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Compass – Under threat from Egypt ’s security police for holding services at his house church, a Protestant pastor has been run down by a taxi in Cairo and died of internal bleeding and a broken skull. Ezzat Habib, his son Ibram Habib and a friend were crossing the street in Cairo ’s Matereya district on the evening of October 23, when a parked taxi pulled into the street and hit them from behind. The taxi’s license number was 73746.

The pastor, 58, was immediately taken to a local hospital where he underwent surgery the following morning but died later that day. The friend, who asked to remain unidentified, suffered from a broken leg, while Ibram Habib received severe bruising in his legs. He continues to suffer from pain in his lower back.

Hospital personnel prepared a report about the incident and had Ibram Habib sign it soon after he helped deliver his father to the hospital.

“I signed the paper before I was fully conscious,” the son, who is involved in full-time Christian ministry, told Compass. “When I read the report later it was completely different from what had actually happened. The taxi driver paid a lot of money to have them let him go.”

Ibram Habib and his brothers, George and Amir, assert that their father’s death was no accident.

Egyptian Christians subjected to security police interrogations are frequently threatened that they will be killed or injured in contrived car accidents if they do not cooperate with police demands.

The Habib family has faced perpetual threats and physical persecution from neighbors and the State Security Investigation (SSI), Egypt’s national security police, over the past two years for their role in hosting the Beit-El (House of God) church in Giza, an outlying suburb of Cairo.

After much soul-searching in the wake of his oldest son Hany’s death, Pastor Habib, who earned a living as a tailor, founded a church in his home in 1997. For six years members of the Beit-El congregation worshipped in relative freedom as the only church in El-Harem, a Muslim-majority neighborhood in Giza .

In June 2003, after receiving complaints about the church’s activities from neighbors, two soldiers came to investigate the congregation of 50. During a second investigation on July 1, police from nearby Boulak el-Dakrour station arrived with two marked cars, a minibus and a vehicle full of soldiers.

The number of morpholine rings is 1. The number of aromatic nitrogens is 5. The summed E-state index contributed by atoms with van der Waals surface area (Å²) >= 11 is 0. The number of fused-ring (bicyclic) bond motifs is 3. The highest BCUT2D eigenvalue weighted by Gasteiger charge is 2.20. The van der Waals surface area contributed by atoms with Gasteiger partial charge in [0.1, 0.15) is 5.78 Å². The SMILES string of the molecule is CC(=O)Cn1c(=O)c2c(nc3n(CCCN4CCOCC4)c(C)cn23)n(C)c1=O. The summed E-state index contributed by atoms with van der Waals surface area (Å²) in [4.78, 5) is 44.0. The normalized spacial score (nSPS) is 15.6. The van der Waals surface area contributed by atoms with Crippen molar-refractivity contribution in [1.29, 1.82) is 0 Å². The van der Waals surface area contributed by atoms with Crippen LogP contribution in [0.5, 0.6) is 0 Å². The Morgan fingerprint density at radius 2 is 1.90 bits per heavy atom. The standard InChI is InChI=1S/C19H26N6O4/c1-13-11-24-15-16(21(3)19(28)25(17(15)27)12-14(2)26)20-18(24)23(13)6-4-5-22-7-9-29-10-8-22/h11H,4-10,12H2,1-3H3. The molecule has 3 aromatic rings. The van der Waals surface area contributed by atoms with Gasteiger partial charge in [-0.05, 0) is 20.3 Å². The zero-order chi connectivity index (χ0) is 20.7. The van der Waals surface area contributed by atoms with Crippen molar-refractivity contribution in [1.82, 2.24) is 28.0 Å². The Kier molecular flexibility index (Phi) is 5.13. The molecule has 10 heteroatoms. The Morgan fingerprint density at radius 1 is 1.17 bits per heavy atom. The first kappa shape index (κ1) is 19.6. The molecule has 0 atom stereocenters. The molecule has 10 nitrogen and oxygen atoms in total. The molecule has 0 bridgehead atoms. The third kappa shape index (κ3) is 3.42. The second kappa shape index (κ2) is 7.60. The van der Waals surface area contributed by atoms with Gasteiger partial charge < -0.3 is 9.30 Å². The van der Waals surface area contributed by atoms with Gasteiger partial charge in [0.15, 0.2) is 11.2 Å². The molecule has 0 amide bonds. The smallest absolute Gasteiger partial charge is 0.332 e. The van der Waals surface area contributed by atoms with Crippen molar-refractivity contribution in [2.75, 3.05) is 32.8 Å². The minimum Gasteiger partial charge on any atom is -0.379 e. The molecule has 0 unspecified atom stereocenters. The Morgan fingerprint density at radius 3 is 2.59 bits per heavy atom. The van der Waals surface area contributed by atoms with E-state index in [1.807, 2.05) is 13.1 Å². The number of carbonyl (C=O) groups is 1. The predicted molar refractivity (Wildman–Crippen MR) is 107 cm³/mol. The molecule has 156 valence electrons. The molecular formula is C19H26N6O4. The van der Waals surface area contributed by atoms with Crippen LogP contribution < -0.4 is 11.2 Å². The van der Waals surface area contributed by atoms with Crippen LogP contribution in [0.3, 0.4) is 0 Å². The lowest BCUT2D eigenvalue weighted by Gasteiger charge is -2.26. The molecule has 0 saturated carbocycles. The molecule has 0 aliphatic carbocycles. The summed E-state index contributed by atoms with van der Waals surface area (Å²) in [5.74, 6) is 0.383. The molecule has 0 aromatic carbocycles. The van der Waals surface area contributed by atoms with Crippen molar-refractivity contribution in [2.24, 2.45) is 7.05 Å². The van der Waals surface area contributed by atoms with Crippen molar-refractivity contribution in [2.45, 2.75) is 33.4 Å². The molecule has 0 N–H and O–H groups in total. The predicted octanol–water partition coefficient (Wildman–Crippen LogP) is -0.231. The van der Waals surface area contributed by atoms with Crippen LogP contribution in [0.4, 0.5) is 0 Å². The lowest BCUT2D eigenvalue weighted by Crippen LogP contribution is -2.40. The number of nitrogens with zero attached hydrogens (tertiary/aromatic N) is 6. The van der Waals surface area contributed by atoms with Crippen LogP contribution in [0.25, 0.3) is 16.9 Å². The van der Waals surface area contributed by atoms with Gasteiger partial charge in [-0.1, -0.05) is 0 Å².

They filed a report against that congregation for disturbing the neighborhood and arrested Pastor Habib.

He was jailed at the Boulak el-Dakrour station in an underground cell so narrow that he could not sit down. Over a period of six days the police abused the Christian physically and sexually, his sons told Compass.

On the fifth day SSI officer Hussein Gohar interrogated the pastor, his eyes bandaged and his hands chained, while a police officer on each side of him hit and kicked him and insulted his wife. Gohar, notorious for his torture of Egyptian Christians, warned Pastor Habib to stop his meetings and strictly forbid Muslims and foreigners from attending.

“Okay, I will stop the meetings,” the pastor finally told his captors. The next day he was taken to the state prosecutor, who in Egypt has wide ranging powers that include the jailing of suspects, and was told that he was free to go. But upon leaving the prosecutor’s office, police would not release him until he had paid a bribe.

Despite their pastor’s jail stay, the Beit-El congregation did not stop their weekday evening meetings. Over the following weeks police staged three more raids and made nine arrests. Each time no formal charges were filed, and the state prosecutor ordered the Christians’ release, but police refused to free their captives until a bribe had been paid.